K: So what are your thoughts on DJing, are you a vinyl devotee or are you willing to DJ with mp3 programs, and/or Serato?

D: Having spent 10 years working on turntablism techniques, I’ll never turn my back on vinyl Djing. I’m much more accomplished behind the wheels than I am doing an Ableton live set, but for practical reasons I do find my self playing out on Ableton. I do most of my mixing on my radio show on Ableton as well. I think that certain genres of music suit different platforms… hip hop needs turntables, techno needs digital precision. If you wanna use turntables to delicately blend tunes, you should probably fuck off and get yourself on a laptop. Turntables like to be pushed around!

K: That’s a valuable distinction between genres and DJ styles, I like that a lot! Who are some of your favorite DJs?

D: Strictly Kev is probably the best Dj I’ve ever seen, absolutely amazing style, proper showmanship, acute taste and obviously a wicked crate digger. He just drops pure knowledge. Most of my favourite producers I wouldn’t really rate as Djs particularly…

K: True that…who are some of your favorite producers then?

D: Scuba, Murcof, Andy Stott, Svarte Greiner, Madlib…oof and Rockwell!!!

K: Yeah, that Andy Stott record is nuts, the recent one…

D: I’m not so keen on the recent one if i’m honest…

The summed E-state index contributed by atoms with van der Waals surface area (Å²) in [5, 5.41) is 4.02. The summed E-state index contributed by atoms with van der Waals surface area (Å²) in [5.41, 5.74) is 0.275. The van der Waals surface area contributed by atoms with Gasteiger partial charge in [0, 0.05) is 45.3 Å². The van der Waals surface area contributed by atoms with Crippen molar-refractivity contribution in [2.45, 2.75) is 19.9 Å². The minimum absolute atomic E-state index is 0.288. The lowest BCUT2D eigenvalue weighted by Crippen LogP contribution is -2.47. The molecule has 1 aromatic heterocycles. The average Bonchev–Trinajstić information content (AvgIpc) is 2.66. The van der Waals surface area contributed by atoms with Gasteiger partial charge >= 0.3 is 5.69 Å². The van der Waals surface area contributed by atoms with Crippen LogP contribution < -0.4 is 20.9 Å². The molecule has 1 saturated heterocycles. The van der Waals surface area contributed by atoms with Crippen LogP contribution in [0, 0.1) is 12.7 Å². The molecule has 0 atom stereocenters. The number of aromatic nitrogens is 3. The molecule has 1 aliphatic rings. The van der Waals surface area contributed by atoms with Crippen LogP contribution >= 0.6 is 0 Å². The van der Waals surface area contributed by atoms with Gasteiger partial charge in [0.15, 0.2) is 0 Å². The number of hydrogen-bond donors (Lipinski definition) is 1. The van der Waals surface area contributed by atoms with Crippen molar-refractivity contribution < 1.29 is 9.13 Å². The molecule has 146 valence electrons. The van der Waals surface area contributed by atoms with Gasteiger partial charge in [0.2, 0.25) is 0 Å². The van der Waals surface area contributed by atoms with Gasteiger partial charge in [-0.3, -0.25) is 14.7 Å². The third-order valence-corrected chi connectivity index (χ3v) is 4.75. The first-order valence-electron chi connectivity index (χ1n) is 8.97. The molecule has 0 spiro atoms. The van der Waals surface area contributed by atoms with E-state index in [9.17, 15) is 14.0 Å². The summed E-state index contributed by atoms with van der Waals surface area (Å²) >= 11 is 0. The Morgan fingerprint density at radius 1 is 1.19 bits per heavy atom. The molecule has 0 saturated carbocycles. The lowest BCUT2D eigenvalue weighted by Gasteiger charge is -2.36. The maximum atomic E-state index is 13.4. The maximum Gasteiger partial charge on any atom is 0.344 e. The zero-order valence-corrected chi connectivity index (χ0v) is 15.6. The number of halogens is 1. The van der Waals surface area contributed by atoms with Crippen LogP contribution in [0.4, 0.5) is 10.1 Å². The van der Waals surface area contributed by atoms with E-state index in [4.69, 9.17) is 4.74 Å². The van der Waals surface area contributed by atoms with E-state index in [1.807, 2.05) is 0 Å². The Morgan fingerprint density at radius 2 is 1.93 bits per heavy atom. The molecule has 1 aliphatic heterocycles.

K: Oh really?

D: Yeah i hated it at first, then it kind of grew on me…but for me the Daphne records stuff, Hate, and his more solidly dub-techno stuff is where it’s at. BIG fan.

K: For sure, Modern Love knows what’s up…and so you live in London, whereabouts exactly?

D: SOUTH London, love it down here!

K: How long have you lived there?

D: Hmmm don’t really know, maybe 5 years or something like that…I first moved to London maybe 9 years ago, but south London for like 5 years. It’s nice, you should visit! I think Peckham might be the center of the world…

demo by DjRum

K: Haha, yes indeed…I’ve been to Brixton and Clapham, went to a DMZ night at Mass in 2009…speaking of, you got a favorite venue in the city?

D: To be honest, I generally prefer squat parties to clubs, but clubs do tend to book better lineups. I like unpretentious venues: a room with some speakers in it, that’s it. Corsica Studios is good. They’ve got an AMAZING sound system!

K: I’ve heard good things about Corsica…

D: Yeah, they got a nice Funktion One rig set up well by people who know what they’re doing and care, and it shows. And again, it’s just a room with some speakers in it…job done! I think that really struck me when I first went to DMZ actually…lights off, music up, no mucking about!

K: Yeah, they’re serious there. All about the tunes, the way it should be…

D: I’m all for having a party, but sometimes you do just want to find a space to skank out!

K: Eyes down, ears up…

D: That’s it!


DjRum’s remix of LV’s “Explode” is available on vinyl and digital now, and his two digital releases from 2010 can be found here. You can also tune in to his monthly show on, Yardcore, by clicking here. Cheers to Felix for the interview, we’ll be keeping an eye on this like-minded producer’s stellar work for a good, long while…and we strongly recommend you do too!

No comments:

Post a Comment